All pretty terrible so far. But the worst, I think, is when she destroys centuries of pedagogy and, despite stating she resents high school education, she goes to an interview to become a school teacher. This is her chance to come up with some nonsense about how to teach literature in this new age way: the kids should never study context and interpretation, that’s boring, they should just think of what *they feel* when they read literature. As a teacher, let me tell you: this is not only silly and naive, but also offensive. Of course, after stating this complete rubbish, she is hired. The absolute climax is reached when, at a literary festival in her school, she’s asked to give a speech on literature, and comes up with some cheesy blabbering about her own life and how she’s had an important loss in her family, several failed relationships, and her only “home” was writing her bloody book.

Writers and Lovers Lily King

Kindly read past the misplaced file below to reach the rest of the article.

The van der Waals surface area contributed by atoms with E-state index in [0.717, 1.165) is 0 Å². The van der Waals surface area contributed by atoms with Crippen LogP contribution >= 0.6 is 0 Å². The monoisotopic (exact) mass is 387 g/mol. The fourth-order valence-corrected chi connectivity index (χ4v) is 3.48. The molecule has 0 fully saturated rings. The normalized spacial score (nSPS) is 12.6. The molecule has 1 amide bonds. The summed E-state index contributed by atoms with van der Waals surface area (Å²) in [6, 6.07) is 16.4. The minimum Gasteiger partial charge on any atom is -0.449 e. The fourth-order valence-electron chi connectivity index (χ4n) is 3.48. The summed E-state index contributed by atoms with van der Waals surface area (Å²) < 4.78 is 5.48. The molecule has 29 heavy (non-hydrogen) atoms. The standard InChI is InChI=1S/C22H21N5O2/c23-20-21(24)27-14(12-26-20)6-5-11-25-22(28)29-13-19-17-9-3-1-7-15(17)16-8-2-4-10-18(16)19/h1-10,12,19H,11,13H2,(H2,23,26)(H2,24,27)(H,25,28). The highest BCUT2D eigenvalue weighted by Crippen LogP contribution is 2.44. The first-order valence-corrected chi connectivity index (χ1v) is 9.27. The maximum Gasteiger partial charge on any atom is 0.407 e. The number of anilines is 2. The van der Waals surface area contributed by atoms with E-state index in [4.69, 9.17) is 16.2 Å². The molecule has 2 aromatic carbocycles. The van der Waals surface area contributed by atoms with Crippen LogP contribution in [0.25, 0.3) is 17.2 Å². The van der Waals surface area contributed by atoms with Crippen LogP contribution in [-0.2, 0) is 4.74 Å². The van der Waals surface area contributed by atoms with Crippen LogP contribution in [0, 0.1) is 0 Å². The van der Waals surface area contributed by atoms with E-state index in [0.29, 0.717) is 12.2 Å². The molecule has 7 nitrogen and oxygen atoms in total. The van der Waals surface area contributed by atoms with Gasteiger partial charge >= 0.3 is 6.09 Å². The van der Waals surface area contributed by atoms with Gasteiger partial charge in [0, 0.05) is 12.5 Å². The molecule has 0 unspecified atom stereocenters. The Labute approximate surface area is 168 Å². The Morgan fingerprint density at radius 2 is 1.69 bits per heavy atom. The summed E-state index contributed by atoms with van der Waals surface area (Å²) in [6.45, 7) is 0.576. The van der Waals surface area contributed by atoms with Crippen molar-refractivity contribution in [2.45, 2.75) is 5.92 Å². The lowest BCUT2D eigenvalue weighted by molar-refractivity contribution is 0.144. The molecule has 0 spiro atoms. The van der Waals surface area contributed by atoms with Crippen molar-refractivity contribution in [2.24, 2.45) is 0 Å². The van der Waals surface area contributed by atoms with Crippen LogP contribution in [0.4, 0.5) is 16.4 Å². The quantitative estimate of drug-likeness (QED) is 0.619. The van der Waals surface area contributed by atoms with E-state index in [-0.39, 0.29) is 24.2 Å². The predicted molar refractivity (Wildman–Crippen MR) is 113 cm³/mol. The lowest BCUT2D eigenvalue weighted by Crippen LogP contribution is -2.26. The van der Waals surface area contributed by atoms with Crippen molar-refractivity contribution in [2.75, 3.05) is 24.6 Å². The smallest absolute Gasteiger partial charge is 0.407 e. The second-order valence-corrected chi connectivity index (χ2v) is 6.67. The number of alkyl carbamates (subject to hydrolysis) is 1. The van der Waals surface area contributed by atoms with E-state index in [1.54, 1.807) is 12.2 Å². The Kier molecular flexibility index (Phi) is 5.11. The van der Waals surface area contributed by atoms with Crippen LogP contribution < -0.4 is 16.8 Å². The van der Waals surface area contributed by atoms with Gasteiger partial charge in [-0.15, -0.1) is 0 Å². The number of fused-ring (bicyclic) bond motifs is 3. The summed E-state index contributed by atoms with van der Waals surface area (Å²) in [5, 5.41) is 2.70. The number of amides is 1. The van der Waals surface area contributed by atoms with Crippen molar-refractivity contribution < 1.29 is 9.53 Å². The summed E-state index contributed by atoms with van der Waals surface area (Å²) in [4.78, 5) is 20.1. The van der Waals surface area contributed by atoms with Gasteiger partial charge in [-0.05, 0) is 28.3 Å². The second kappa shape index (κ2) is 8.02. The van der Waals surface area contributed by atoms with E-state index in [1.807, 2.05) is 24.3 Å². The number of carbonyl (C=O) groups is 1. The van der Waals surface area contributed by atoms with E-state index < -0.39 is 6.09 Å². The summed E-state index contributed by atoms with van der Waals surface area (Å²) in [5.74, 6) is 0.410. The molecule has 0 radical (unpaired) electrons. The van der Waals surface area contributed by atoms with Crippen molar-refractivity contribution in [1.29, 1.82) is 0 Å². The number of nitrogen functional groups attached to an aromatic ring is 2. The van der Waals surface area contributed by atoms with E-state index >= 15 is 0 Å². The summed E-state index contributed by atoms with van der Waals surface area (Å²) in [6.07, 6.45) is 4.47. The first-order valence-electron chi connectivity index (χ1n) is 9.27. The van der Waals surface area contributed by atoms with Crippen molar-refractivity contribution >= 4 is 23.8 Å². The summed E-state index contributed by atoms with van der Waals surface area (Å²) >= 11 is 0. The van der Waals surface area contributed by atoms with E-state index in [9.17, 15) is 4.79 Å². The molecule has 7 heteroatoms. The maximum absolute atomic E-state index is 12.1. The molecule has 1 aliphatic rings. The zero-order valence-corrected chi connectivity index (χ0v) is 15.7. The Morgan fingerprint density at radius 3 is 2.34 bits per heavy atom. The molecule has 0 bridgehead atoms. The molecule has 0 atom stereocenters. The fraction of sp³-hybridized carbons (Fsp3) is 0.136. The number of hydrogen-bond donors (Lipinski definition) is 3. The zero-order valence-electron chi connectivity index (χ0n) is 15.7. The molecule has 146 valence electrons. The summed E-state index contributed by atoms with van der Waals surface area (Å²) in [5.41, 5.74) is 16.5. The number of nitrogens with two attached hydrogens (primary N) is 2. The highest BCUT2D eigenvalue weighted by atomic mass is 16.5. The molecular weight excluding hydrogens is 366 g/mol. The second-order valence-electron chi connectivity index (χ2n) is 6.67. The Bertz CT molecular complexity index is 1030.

Lily King, author of Writers & Lovers. Photo credit: Winky Lewis

Now, the bloody book. Again, a very unrealistic scenario: after a few rejections, she finds an agent, makes some changes, gets a contract with a publishing house, which will pay her enough to cover her student loan and a year of rent. Of course. Easy-peasy. You write, you complain a lot, you make money.

In the middle of all this useless story, there’s a hint at some health problems. She might have cancer. It could have been powerful to see how such a weak and whiny character would deal with the illness, with the idea of death. Maybe she could have even died to make the ending more surprising and deep. But this is just a non-developed plot device, and Casey finds out she’s fine, she has nothing serious, life is all nice again. Happy ending for Casey: the young boyfriend who can make her life sexy (but of their “love” we do not do much because she spends more time with the old guy throughout the book), a brand new job in education (although she has no clue about pedagogy), a book that pays at least $80k and will make her famous; a perfect health. She can happily make out with her nice boy in a leather jacket in the parking lot of her new school, after finding out she’ll be rich for having written a love story set in Cuba. Bingo!

Did we really need this bad rom com?